by R.C. Lewis
Banned Books Week is coming up later this month, and I found myself thinking about it months early. First off, I suggest you take a look at this post by author Robison Wells.
Like Mr. Wells, I live in a Land of Much Conservatism and Religiosity. (Wait, spell-check says "religiosity" is really a word? Cool.) Sometimes I love it, and sometimes I find myself throwing little "hey, let's think outside the box" ideas into the mix. When I got my publishing deal, I paused. I consider my work "relatively clean," but I know no religion-based publisher would touch my books with a ten-foot bookshelf.
Not like my characters cuss up a storm—just doesn't fit for me. But I've used all the words Mr. Wells rattled off for Variant at one time or another, plus a couple more. No sex, and the violence isn't super-gory/graphic. I'd consider the bulk of my work to be on the light side of PG-13, at most.
I know there are parents who would be horrified to have their children read it.
That's their prerogative. I don't get to say how they should or shouldn't raise their kids. When my students find out I have a book coming out next year, many get excited and swear they'll read it. Since one of the English teachers last year had their classes read Divergent without difficulty, I figure it'll mostly be okay.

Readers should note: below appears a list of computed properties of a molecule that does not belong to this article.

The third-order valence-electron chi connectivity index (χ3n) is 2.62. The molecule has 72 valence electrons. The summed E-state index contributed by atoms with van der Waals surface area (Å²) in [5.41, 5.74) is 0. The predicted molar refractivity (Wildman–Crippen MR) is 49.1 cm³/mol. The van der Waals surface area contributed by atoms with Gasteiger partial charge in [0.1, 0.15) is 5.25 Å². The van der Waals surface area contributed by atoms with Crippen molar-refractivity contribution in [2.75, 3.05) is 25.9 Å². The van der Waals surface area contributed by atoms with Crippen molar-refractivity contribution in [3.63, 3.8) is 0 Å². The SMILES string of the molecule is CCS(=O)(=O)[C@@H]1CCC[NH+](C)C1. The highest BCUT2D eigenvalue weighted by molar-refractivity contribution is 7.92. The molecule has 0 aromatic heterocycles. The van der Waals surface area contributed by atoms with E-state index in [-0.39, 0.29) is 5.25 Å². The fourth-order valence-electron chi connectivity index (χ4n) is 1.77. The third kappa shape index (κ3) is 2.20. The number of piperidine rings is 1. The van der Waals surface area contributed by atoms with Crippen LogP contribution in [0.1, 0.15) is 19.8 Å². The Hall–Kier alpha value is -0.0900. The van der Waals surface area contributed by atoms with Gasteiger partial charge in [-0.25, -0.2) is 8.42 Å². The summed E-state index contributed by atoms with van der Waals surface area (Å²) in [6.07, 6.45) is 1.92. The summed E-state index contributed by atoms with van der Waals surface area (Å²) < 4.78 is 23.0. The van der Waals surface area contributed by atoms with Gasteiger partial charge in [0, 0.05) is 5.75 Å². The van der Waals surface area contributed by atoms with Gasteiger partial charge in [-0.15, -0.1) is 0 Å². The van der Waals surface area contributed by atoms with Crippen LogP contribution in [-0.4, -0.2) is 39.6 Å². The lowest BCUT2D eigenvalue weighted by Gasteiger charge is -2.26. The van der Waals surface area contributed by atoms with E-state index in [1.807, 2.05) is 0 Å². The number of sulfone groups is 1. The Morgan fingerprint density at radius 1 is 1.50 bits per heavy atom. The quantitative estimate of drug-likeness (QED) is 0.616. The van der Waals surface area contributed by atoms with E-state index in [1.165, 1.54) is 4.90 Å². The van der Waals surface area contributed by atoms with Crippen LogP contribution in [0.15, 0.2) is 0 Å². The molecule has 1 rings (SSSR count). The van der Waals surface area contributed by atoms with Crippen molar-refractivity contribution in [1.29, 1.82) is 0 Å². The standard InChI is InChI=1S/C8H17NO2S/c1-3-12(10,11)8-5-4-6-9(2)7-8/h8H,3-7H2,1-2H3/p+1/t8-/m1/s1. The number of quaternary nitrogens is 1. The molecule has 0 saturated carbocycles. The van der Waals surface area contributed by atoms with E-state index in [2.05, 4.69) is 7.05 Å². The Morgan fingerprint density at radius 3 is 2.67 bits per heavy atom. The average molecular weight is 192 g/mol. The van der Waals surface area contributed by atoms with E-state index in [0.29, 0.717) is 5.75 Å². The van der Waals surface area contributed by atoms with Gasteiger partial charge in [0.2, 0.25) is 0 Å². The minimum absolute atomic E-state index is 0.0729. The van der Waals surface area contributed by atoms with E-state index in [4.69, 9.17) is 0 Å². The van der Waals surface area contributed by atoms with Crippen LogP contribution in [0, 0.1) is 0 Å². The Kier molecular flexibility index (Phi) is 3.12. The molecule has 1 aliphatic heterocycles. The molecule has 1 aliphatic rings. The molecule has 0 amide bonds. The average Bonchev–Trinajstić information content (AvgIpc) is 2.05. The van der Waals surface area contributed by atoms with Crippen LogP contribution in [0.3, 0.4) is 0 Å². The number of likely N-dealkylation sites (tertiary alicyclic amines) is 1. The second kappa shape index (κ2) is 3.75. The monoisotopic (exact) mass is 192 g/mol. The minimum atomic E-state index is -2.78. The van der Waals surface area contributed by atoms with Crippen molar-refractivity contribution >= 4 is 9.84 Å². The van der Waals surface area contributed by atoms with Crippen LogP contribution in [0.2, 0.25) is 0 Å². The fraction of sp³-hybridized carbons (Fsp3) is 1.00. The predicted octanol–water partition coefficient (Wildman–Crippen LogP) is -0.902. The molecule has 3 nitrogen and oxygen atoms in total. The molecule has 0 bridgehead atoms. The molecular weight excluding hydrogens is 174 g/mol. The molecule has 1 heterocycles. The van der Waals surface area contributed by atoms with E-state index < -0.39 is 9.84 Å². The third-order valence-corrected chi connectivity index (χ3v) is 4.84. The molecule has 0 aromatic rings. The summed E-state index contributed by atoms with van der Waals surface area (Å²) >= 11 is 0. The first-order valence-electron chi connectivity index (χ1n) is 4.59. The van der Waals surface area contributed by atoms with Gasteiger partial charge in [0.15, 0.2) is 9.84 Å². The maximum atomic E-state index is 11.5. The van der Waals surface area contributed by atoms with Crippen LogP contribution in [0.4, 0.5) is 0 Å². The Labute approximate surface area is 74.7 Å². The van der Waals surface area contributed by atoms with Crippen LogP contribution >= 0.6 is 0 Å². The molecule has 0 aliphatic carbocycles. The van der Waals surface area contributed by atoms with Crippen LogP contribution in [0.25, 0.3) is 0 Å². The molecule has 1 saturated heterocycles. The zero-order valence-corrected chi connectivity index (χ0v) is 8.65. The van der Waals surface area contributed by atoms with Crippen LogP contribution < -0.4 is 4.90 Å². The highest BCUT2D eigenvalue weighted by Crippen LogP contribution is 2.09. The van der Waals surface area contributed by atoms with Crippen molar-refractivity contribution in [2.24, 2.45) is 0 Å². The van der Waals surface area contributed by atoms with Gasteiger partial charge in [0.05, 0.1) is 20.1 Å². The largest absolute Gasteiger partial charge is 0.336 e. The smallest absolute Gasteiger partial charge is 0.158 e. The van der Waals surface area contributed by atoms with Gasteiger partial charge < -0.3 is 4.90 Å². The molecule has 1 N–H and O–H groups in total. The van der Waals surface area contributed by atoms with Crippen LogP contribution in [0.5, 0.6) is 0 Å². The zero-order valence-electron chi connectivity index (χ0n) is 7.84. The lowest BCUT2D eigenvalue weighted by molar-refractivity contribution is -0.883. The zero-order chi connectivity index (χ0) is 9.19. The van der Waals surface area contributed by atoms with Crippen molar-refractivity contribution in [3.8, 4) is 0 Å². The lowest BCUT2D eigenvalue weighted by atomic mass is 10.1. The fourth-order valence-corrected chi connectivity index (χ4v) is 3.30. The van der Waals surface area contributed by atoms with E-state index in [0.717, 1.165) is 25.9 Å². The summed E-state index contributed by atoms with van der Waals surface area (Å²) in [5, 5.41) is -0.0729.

Where the "book appropriateness" issue gets sticky for me isn't as an author—it's as a teacher.
As a math teacher, I don't typically have to worry about it much. Not like I regularly assign a whole class to read a book and get irate parents protesting what their child is being forced to read. But this year we've re-instituted DEAR time (Drop Everything And Read), and to keep mobs of "forgetful" students from flooding the media center every day, each teacher has set up a small classroom library for students to pull from as needed.
We had a book drive with a ton of donations to help stock everyone up, but I didn't bother with the donations. I have enough MG and YA books to stock several such classroom libraries, and once I've read them myself, I don't mind them diving into the rough-and-tumble of junior high students.
But I have a problem. My own literary tastes and tolerances are very liberal by local standards. My mother always trusted me to choose my own reading material. When the high school English teacher sent a permission slip home to determine whether I'd read the assigned book or a provided alternative, Mom's response was, "Why wouldn't I let you read that? *signs*"
There are things that happen even in our happy community that I often feel don't get acknowledged/discussed enough. Poverty, racism, bullying, and abuse are some of the first that come to mind. Some parents may say, "We know terrible things are in the world. That doesn't mean our children should be hit in the face with it gratuitously." To which I would say, I guarantee their child is sitting in a classroom with several people who are hit in the face with it every day. It's not gratuitous; it's their reality. And we often don't know it because who would want to admit to their own darkness in setting where such things are only acknowledged in the very-abstract?